Before January 25th, Egypt’s street art basically consisted of random names, hearts, phone numbers, and obscenities, but the revolution not only brought about minor political reforms, it also inspired some of the world’s most expressive graffiti. Artists from all walks of life flocked to Tahrir Square to lend their voices and extraordinary talents to a downtrodden nation and tell people’s stories. Most of those stories were told with spray paint and stencils, but some of them were aptly relayed by Alaa Awad’s paintbrush and acrylic paint.
Once a brilliant art student, Alaa Awad is now an art professor at his alma mater, Luxor’s South Valley University, an Egyptologist, and an artist. It wasn’t until late 2011 and early 2012 that his graffiti gained worldwide recognition for portraying Egypt’s political turmoil following the January 25th popular uprising. His work has been featured in Denmark, Germany, and the US. As a bit of a revolutionary myself, I was a bit surprised when I heard that Awad was painting Bvlgari’s First Mall window display, to be unveiled on the 12th of this month; but, fortunately for me, he had it in him to break it down to me like I was a four-year-old. The artwork being created of the jewellery brand's glass windows is lead by Alaa Awad, with the infusion of some brush strokes by another local artist Mohamed Al Sodany, and the CEO of Bvlgari in Egypt, Ahmed Farid, the entire project curated by Mona Said of SafarKhan Art Gallery. I got to sit down with the primary painter behind the piece to find out more...
How is this different than your street art following the January 25th uprising? Your work back then had all these Pharaonic elements. Also, why did you decide to do something so divergent from your usual work?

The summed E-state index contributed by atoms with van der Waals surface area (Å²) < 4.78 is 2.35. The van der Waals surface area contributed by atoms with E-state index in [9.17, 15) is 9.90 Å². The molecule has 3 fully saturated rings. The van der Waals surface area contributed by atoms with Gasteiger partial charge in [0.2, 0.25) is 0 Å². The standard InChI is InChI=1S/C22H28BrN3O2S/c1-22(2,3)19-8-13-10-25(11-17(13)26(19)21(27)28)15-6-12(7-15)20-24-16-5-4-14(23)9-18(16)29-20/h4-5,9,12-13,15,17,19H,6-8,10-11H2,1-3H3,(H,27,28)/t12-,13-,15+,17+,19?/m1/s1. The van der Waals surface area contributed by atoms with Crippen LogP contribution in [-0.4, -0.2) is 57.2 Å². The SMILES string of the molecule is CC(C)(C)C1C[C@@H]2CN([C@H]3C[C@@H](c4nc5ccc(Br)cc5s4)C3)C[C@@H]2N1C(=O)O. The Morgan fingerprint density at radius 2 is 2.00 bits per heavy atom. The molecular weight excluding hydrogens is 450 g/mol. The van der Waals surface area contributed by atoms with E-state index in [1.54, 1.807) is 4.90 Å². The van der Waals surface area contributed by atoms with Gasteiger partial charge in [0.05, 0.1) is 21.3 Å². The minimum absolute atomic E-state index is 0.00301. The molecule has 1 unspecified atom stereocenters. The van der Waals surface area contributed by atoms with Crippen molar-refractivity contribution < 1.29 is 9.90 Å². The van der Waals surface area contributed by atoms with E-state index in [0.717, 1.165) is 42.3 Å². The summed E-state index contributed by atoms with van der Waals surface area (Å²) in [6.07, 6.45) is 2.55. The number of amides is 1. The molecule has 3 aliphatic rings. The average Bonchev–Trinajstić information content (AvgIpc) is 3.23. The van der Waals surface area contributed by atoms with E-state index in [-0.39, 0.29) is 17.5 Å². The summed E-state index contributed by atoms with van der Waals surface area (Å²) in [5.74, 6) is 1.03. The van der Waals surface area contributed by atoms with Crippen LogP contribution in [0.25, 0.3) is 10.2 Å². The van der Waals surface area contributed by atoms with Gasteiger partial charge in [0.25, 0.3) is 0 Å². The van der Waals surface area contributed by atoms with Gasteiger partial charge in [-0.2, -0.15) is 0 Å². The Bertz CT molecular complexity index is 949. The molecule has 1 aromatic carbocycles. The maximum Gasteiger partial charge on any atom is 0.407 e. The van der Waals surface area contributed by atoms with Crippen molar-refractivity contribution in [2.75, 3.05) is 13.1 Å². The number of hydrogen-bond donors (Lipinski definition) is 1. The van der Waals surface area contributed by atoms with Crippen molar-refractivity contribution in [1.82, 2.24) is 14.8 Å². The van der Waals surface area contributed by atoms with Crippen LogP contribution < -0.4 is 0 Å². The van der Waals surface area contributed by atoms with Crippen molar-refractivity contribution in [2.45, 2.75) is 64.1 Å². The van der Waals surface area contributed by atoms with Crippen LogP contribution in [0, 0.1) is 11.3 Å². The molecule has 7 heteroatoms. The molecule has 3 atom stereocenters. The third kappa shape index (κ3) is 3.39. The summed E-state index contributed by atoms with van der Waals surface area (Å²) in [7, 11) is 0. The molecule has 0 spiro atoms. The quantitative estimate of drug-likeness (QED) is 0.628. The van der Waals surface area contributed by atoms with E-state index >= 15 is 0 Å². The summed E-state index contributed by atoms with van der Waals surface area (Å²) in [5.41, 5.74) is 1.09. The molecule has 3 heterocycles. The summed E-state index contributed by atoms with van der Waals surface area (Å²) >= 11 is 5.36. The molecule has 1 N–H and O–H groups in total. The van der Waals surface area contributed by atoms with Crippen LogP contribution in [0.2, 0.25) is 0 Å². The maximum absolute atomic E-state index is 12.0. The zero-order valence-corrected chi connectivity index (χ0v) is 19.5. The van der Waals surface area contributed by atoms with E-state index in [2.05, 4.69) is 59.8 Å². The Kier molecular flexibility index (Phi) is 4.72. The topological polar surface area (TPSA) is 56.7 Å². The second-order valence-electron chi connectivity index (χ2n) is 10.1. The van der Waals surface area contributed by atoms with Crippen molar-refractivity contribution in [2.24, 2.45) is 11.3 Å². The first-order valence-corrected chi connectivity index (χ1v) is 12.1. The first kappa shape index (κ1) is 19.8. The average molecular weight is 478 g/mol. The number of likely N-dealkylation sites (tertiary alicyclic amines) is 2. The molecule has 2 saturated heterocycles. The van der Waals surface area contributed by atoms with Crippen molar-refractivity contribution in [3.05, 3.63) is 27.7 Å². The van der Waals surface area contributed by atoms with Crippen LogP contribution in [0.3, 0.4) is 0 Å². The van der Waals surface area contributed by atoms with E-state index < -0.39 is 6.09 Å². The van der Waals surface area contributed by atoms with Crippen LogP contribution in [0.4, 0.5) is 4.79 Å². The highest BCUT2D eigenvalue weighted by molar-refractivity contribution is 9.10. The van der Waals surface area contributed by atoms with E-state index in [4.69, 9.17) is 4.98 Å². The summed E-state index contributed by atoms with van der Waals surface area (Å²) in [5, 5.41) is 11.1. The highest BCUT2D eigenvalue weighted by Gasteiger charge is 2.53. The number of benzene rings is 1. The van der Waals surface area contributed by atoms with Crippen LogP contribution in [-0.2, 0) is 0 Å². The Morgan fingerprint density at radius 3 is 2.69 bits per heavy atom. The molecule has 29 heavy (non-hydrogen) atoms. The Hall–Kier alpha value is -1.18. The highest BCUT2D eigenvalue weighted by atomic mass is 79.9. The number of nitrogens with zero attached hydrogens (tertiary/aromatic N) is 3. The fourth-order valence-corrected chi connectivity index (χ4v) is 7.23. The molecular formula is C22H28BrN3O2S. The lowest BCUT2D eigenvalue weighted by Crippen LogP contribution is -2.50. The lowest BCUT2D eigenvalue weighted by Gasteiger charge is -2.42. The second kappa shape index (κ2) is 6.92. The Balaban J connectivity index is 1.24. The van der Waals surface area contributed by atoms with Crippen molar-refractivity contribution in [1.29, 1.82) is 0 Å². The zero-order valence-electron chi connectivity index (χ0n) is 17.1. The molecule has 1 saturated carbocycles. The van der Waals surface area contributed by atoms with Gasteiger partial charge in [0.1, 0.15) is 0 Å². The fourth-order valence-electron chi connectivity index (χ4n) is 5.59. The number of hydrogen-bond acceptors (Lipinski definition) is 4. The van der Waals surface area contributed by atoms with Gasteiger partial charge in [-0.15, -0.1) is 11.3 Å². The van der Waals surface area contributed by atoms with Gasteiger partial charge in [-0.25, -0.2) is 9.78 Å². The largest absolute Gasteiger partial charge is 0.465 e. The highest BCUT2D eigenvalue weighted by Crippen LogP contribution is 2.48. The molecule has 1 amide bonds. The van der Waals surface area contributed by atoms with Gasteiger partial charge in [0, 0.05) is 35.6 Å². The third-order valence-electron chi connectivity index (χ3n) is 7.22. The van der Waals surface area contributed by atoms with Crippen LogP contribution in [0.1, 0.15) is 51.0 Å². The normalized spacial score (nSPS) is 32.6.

What's different here are the subject and the place. I'm doing Bvlgari’s window at First Mall, and the subject is jewellery, so it's a far cry from the revolutionary themes in my previous work on Muhammad Mahmoud Street. I participated in the protests; I wanted to share my feelings with people and I wanted to express our feelings as a nation - it was personal. This piece is not about us as a nation - it’s international. It has been done before by Bvlgari London, so it has to appeal to public taste. But I also integrated Pharaonic elements such as the tree of life, the Lotus flower, and Cleopatra. I'm an artist - I can do other things beside the revolutionary street art, you know. I wanted to do something different. All my work had been about the political turmoil the country has been going through, even my work in Copenhagen and the US was about the revolution.
What would you say your most personal piece has been, or the dearest to your heart?
My work on Muhammad Mahmoud and in Tahrir Square, because I really believed in what I did. I wanted to communicate people’s frustration and convey our great heritage, like Hara'er (which literally translates to free women), which depicts women holding papyrus as an indication of women’s role in society and to promote their rights, and El Na’ehat (the mourners), which portrays the Upper Egyptian traditions of mourning the dead. I might have done more technically advanced work, but these are dearer to my heart.